We tend to capture moments like photographs, snapshots of time.
And so it was that two moments — the moment I thought I’d never have contact with my friend again and the moment we reconnected — connected.
The first moment manifested itself physically — heart palpitations, headaches, sudden hearing loss, panic, fear.
The second moment did, too.
The headache patterns changed and hearing returned to my left ear (or, rather, the new tinnitus patterns disappeared and my eardrum stopped rattling). My heart stopped skipping beats. I stopped sighing frequently.
With a plenitude, multitude, variety of friends, every one contributes to my health.
With seven-plus billion of us and our ecosystem, my health is a dependent set of states of energy.
I won’t say with certainty that I depend on no one.
What I can say is I depend on everyone to a certain extent.
Why do some have a greater effect on my health than others, I have not figured out.
Perhaps we are more chemically attuned to some?
In times past, I have couched a specific condition of my set of states of energy in terms of romantic love, following the footsteps of the great troubadours of old (even one who might also have been an old troubadour/trobairitz).
One learns that such terms, although entertaining to the masses, do not always apply to a state machine that encompasses more than physical attraction between two humans.
Not to say romantic love does not exist, simply to clarify one comes to grips with greater understanding of one’s place in the universe.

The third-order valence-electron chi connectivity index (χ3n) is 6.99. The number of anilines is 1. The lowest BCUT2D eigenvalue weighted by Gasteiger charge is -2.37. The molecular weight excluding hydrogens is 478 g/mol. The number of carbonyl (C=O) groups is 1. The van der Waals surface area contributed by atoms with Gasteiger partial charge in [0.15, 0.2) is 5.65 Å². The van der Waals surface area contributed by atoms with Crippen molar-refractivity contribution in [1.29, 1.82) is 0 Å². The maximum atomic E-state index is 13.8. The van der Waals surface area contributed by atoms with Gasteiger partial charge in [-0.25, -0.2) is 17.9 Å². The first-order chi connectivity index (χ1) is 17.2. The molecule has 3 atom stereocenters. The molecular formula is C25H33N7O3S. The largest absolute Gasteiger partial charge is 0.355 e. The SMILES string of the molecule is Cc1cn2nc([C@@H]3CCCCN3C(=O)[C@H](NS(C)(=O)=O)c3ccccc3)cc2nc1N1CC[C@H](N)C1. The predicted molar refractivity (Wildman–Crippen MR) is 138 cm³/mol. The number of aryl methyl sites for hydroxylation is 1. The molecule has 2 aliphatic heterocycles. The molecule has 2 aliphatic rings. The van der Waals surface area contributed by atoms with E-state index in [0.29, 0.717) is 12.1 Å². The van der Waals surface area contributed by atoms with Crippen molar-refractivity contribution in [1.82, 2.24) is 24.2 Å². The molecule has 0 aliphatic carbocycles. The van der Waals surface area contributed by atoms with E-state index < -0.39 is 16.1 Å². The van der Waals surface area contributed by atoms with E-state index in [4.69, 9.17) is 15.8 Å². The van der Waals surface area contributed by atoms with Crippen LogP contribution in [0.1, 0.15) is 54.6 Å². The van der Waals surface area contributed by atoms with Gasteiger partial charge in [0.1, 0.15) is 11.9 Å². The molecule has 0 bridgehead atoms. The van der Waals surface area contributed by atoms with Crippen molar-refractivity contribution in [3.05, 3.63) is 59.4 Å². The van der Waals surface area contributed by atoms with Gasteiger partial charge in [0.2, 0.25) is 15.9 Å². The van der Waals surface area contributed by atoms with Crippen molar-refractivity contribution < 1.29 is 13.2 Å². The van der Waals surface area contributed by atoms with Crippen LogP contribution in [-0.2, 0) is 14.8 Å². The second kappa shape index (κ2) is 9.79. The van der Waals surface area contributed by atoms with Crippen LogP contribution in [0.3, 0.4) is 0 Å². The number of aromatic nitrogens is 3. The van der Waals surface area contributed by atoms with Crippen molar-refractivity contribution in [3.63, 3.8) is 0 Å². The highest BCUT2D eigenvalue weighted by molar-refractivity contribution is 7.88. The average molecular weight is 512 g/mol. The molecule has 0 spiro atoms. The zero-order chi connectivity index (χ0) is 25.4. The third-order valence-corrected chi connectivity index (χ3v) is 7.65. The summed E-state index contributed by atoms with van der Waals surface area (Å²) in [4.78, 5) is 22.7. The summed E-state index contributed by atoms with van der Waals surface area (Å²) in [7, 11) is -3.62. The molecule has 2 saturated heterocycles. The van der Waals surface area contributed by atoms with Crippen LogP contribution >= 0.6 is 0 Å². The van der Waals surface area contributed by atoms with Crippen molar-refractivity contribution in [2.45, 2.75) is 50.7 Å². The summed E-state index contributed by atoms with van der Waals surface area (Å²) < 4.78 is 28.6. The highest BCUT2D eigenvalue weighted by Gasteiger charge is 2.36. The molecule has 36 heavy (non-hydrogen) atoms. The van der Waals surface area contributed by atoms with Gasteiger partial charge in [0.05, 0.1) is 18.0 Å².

As our circles grow, as our sets of subsets include more members, we grow.
Children chasing each other in a playground, squirrels chasing each other in the forest — what lesson does one learn as a future Moon/Mars resident from watching young mammals at play?
A crow hops from branch to branch, squawking. Other birds join the conversation, chirping. A squirrel hisses.
Farther away, a hawk perches on a highest tree limb.
Another day in the woods, a bright, sunny morning.
A feast for meditative eyes, all of this year contributing to two humans spending about a year in near-Earth orbit, landing on the plains of Kazakhstan in the past 24 hours with another space traveler.
What do the dried seedpods of the ironweed that annually (should I say perennially?) grows at the corner of the sunroom have to do with two moments shared with a friend?
Forthwith, I shall discover.
Correction: not as a single person but as a group identifier, expanding the thought of self into a wider role.
The illusion of self becomes more and more illusory.
I do not exist.
One never has.
One is simply an intersection of states of energy, never the same.
Even time is losing its meaning.
The neighbour’s dog playfully wanders over and, like clockwork, birds/squirrels move to another part of the forest.
These sets of states of energy still incite one to use labels like “dog” and “bird” taught one as a child…interesting…much deprogramming to write before one adjusts to new I/O, eliminating the dependence on old I/O like sight, hearing and touch.
When one knows one’s “body” on Mars is not the same body one had on Earth, one slowly lets go of old ways of thinking.
One was a single body on Earth. On Mars, one is a series of clones with different functions evolved to local conditions, interconnected such that time and place are meaningless.
To get from one state to another took longer and shorter time than expected.
Quantum spookiness is like that.